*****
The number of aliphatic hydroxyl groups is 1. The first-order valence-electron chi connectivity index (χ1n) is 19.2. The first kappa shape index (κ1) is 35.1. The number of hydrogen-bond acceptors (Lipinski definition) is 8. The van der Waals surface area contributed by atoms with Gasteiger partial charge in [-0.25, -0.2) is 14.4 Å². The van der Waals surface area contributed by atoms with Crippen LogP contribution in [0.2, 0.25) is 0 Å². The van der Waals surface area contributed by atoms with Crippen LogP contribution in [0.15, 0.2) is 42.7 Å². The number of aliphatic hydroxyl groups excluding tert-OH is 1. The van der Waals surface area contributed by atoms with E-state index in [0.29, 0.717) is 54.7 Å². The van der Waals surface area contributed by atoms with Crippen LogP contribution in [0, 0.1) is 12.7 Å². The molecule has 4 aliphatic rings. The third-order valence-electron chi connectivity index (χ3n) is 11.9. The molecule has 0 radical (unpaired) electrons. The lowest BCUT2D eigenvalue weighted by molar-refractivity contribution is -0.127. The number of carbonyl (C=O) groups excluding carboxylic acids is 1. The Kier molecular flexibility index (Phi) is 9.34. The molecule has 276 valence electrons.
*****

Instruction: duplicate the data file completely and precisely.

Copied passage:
The number of aliphatic hydroxyl groups is 1. The first-order valence-electron chi connectivity index (χ1n) is 19.2. The first kappa shape index (κ1) is 35.1. The number of hydrogen-bond acceptors (Lipinski definition) is 8. The van der Waals surface area contributed by atoms with Gasteiger partial charge in [-0.25, -0.2) is 14.4 Å². The van der Waals surface area contributed by atoms with Crippen LogP contribution in [0.2, 0.25) is 0 Å². The van der Waals surface area contributed by atoms with Crippen LogP contribution in [0.15, 0.2) is 42.7 Å². The number of aliphatic hydroxyl groups excluding tert-OH is 1. The van der Waals surface area contributed by atoms with E-state index in [0.29, 0.717) is 54.7 Å². The van der Waals surface area contributed by atoms with Crippen LogP contribution in [0, 0.1) is 12.7 Å². The molecule has 4 aliphatic rings. The third-order valence-electron chi connectivity index (χ3n) is 11.9. The molecule has 0 radical (unpaired) electrons. The lowest BCUT2D eigenvalue weighted by molar-refractivity contribution is -0.127. The number of carbonyl (C=O) groups excluding carboxylic acids is 1. The Kier molecular flexibility index (Phi) is 9.34. The molecule has 276 valence electrons.